We all know that smiling faces sometimes tell lies, even without the Motown song there to remind us. But now there’s proof that those fake smiles may not be worth as much as the genuine article.
In a study conducted at Bangor University in Wales, researchers had 36 undergrads play a game in which they won money from four opponents, each of whom would indicate the participants’ wins by displaying either a genuine or a polite smile. In a later phase of the game, participants chose which opponent they wanted to play.
“The really surprising finding was that they preferred genuinely smiling opponents to politely smiling ones even when the politely smiling ones had a greater chance of paying out,” says psychologist Erin Heerey, lead author of the study. “Our research has found that genuine smiles are worth more to us than polite smiles.”
But how can we tell a real smile from a fake one (unless of course, you’re watching an episode of the Real Housewives)? According to Heerey, it’s all in the eyes – or at least the area around the eyes.
“The key feature differentiating these types of smiles is the presence of so-called ‘laugh lines,’ the tiny wrinkles that appear at the corners of the eye during smiling,” she says. “These are produced by the action of a muscle called the orbicularis oculi, which rings the eye and contracts when people produce genuine, but not polite smiles.”
Differentiating between the two can be difficult, though, says Dr. Paul Ekman, a professor emeritus of UC San Francisco who helped develop the Facial Action Coding System to help scientists distinguish between genuine and fake smiles.
“If it’s a very large smile and the lip corners are pulled up intensely then all of those signs will be produced by either a genuine or a non-genuine smile,” says Ekman, author of numerous books about facial expressions and how they reflect our emotions.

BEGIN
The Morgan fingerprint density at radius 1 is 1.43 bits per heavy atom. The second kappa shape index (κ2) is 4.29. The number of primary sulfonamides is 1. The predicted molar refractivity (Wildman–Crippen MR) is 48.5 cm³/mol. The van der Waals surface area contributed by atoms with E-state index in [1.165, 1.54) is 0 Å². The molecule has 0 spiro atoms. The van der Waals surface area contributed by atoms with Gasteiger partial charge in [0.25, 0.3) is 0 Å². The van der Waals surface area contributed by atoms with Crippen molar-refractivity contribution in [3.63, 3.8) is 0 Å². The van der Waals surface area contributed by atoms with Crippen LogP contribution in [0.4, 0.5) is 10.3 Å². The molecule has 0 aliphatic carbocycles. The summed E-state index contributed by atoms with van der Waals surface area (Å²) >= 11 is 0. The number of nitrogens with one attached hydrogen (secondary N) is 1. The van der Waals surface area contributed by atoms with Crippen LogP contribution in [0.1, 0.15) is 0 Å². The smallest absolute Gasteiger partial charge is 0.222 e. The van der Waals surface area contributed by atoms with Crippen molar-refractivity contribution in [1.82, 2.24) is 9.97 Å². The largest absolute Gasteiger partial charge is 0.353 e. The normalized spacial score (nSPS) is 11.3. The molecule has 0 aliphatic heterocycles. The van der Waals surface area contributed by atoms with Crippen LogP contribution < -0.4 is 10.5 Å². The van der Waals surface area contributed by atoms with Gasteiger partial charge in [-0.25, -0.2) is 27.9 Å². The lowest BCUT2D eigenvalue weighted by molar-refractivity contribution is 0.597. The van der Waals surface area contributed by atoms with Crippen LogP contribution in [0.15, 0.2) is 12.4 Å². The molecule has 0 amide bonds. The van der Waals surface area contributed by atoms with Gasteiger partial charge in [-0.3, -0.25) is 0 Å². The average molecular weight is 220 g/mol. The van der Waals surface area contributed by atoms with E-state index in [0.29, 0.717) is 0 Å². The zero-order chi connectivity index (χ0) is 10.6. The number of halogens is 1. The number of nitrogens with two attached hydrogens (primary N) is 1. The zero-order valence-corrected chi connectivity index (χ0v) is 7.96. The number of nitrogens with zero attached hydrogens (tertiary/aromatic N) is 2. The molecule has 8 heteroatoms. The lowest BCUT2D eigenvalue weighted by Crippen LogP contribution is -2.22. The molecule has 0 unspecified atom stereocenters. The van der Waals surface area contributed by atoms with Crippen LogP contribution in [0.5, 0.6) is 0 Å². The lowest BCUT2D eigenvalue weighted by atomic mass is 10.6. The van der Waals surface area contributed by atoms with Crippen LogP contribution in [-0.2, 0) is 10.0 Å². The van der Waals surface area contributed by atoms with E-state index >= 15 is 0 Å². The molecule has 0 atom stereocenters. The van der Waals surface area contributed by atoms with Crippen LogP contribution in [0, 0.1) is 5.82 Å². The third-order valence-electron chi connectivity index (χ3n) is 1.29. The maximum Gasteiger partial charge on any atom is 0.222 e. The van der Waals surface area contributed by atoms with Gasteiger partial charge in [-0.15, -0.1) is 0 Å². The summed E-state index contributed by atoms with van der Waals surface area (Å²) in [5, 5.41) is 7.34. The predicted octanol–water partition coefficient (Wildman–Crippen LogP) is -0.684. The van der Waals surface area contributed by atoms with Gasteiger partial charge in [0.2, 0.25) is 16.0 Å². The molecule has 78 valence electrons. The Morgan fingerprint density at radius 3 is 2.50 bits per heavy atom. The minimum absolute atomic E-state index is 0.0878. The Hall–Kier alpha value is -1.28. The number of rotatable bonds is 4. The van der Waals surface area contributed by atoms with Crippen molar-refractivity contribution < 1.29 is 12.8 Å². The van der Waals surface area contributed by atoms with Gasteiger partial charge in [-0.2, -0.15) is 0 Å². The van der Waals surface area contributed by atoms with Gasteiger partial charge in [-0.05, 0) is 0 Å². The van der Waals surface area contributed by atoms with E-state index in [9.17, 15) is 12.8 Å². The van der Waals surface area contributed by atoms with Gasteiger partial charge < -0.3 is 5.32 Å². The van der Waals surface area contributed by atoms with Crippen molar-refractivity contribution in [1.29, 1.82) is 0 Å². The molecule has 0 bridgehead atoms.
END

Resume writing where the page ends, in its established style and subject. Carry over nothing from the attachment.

“The only place that will reveal the difference in a broad intense smile is the skin between the eyebrows and the upper eyelid. That will move slightly down in the genuine smile and will not move in the social or false smile. Everybody can voluntarily make their lips smile, but very few people can contract the muscle that surrounds the eyes.”
Seattle photographer Lance Wagner says he thinks there’s one other thing that differentiates a fake smile from a real one.
“When you’re shooting someone you can tell when they’re doing a forced smile,” he says. “The mouth will go up but the eyes don’t tighten up, like when you laugh a little. With a real smile, you’ll see a sparkle in the eyes that you don’t get with a fake smile. You don’t smile with your mouth alone; the whole face is engaged in a real smile.”
Ekman, however, pooh-poohs the eye sparkle.
“It has nothing to do with a twinkle in the eyes,” he says. “It has to do with the skin around the eyes.”
What do you think? Is it the laugh lines? The twinkle? That little fold of skin between the eyebrow and the eyelid?
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